Onomat has once again proven its worth in this format, as the deck gets better and more versatile while the competition falls short. Displaying a top-notch consistency and an above average strength, the deck warrants being called Tier 0 - not because its power level is nothing Duel Links has ever seen before, but rather because there’s no real counter to the deck, barring trap heavy strategies (which might also fail, as their consistency can’t always rival Onomatoplay).


Ah Tier Zero. Is it necessary? What’s the difference between Tier Zero and sole Tier One? Semantically it’s the same, it shows the deck is set apart from the rest. However, I believe the great distinction is a special place for a deck to achieve. There are distinctions that can be made and criteria a deck can check off:

  • Does it represent over 50% of a Top 32 cut in tournaments? (Onomats accomplished this in various tournaments throughout the week)
  • Is the overall usage over 50%? (seemingly true based on results this week)?
  • When you build a deck do you have to counter this deck at all costs without really considering other decks (for me I do this currently when thinking of deck building)
  • Does this deck have different ways to be played and flexibility? (there are multiple ways for Onomats to be played and adapt to anything)
  • Is this deck oppressive? (yes)
  • Does another deck consistently beat all versions of a deck? (I’d say no right now)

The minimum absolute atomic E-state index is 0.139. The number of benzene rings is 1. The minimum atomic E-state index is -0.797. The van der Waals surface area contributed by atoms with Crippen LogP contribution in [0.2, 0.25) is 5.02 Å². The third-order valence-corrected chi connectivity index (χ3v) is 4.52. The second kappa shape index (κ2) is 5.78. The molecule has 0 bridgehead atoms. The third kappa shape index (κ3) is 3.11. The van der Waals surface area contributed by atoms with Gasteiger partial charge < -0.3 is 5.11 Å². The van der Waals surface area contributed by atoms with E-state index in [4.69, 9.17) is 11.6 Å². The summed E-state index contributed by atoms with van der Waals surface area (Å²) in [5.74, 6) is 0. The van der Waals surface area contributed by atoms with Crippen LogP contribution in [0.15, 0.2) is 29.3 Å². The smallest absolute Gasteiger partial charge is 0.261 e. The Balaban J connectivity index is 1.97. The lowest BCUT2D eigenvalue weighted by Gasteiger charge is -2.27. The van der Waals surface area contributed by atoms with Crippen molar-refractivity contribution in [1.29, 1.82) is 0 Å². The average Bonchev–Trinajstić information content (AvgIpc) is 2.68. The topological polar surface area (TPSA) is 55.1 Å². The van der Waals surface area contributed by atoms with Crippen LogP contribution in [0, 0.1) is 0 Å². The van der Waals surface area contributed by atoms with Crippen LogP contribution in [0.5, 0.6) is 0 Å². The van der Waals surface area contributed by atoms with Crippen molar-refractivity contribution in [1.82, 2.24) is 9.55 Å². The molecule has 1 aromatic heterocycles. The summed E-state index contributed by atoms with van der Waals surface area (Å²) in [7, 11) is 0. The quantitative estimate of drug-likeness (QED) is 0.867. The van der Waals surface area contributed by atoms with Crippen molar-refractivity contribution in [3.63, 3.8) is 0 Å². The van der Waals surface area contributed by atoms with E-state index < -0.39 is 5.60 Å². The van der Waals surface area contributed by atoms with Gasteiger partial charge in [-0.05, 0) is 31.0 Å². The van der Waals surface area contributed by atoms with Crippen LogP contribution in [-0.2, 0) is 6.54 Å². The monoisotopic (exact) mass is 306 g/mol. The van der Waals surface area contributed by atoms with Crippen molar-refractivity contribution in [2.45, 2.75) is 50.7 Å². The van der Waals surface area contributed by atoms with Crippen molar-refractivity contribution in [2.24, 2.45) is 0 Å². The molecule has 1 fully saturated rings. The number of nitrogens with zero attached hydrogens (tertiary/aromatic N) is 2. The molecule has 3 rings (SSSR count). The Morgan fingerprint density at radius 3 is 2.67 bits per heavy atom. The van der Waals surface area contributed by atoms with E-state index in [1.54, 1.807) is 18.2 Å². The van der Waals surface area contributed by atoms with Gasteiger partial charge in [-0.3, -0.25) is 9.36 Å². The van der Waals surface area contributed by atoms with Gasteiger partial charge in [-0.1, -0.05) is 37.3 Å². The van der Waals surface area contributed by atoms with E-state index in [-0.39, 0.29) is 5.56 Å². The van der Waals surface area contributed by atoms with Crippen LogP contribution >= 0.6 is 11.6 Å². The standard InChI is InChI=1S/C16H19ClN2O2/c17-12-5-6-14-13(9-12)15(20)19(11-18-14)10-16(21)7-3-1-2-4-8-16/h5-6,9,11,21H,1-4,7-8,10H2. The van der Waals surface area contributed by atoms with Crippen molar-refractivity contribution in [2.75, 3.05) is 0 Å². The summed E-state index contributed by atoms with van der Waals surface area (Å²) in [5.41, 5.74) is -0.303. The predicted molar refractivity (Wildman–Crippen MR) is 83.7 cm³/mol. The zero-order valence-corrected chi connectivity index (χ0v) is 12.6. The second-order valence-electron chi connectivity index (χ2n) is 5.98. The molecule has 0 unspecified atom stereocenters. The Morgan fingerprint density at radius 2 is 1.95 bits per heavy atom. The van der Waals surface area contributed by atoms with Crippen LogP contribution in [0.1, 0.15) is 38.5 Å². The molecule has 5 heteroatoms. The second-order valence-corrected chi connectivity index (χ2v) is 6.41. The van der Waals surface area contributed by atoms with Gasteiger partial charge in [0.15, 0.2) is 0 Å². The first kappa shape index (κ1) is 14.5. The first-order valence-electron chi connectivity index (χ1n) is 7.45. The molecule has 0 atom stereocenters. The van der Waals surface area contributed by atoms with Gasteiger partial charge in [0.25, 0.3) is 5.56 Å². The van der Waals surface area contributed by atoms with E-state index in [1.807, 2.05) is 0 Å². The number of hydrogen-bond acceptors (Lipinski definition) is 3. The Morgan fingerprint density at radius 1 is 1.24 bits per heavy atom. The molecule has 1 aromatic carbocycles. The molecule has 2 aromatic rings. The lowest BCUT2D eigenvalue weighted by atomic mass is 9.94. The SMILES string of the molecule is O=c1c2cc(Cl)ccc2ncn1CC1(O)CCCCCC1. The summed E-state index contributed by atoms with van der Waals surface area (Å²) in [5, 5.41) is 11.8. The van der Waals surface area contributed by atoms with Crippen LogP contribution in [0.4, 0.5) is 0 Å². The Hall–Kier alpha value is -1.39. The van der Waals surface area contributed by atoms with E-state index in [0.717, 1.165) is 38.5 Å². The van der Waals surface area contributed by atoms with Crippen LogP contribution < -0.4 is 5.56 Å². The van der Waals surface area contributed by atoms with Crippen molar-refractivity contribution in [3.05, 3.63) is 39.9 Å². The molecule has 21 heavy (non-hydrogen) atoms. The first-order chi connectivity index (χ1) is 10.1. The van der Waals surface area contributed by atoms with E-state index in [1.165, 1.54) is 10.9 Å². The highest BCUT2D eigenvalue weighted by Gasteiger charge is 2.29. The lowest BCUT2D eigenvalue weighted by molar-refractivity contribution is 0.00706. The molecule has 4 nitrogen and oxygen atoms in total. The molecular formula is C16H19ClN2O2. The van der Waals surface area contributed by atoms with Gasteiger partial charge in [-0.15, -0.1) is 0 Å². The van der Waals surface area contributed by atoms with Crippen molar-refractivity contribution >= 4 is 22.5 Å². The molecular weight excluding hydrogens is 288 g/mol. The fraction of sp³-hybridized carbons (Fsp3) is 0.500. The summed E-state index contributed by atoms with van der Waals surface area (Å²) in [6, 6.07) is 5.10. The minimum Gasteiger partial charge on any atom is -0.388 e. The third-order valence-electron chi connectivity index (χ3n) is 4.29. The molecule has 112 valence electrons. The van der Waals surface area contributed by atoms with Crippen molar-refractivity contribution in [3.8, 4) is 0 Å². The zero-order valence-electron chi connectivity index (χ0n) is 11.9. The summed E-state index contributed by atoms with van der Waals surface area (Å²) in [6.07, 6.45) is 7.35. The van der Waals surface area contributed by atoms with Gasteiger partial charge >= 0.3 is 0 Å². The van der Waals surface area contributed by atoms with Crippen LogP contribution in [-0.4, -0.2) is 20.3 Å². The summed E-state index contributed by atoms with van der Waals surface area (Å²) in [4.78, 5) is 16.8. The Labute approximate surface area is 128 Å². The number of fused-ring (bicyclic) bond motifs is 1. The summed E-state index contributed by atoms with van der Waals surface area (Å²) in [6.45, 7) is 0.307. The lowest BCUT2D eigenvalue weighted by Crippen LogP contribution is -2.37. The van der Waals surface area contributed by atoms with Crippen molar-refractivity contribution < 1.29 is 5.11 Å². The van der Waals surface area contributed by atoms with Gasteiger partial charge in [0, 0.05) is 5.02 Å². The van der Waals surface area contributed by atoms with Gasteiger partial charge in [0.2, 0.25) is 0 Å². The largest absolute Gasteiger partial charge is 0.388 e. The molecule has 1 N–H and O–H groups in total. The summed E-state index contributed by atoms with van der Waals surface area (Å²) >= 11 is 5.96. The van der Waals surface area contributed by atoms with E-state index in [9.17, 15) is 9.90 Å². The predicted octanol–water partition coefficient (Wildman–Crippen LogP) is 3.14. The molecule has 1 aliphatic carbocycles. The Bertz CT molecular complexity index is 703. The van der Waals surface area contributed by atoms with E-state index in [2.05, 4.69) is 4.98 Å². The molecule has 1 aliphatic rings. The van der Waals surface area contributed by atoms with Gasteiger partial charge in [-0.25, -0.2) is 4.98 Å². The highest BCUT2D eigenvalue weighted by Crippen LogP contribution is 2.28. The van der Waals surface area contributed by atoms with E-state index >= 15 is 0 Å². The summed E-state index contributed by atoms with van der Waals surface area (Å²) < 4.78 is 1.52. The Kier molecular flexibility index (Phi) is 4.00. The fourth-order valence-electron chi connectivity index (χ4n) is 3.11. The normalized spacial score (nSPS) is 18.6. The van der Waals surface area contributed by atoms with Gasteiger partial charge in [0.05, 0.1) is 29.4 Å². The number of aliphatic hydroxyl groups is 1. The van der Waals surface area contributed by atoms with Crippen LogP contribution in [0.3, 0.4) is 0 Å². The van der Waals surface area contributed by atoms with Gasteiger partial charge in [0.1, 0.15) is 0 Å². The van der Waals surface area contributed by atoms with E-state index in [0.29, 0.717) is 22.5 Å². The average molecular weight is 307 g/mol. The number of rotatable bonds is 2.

• Does the deck go first and second well? (Onomats can set up a turn one board or OTK consistently going second) To me there doesn’t really feel like a reason to play another deck (outside of “fun”) if your goal is to win. Can you beat Onomats with other decks? Yes. But at the top level of play will the best players using all versions of the deck beat your non-Onomat deck a majority of the time, yes. This is why Onomats have been voted Tier Zero. It’s not the only deck you can play but it certainly is the best.


No deck in the meta can come close to rivaling onomats in terms of power, consistency, and flexibility all at once. Some decks can get close to reaching that power, like Thunder Dragons, but lack the consistency and also get countered by the flexibility of Onomats, like being able to perform an Artifact Lancea loop with Constellar Ptolemy M7. Onomat also has the ability to set up an oppressive Turn 1, OTK Turn 2, or simply break any board and put the opponent in a near-impossible state to win. A powerful and consistent counter to Onomats doesn’t really exist, resulting in the best way to beat the deck being playing the mirror match. This is highlighting the flexibility of the deck, being able to run more control-oriented builds or builds with three Gagaga Head and various backrow techs to have a better chance in the mirror match. At this point, your best chance at having success in this format is either playing Onomat or finding a strategy that can reliable handle all the options Onomat has, which is extremely difficult.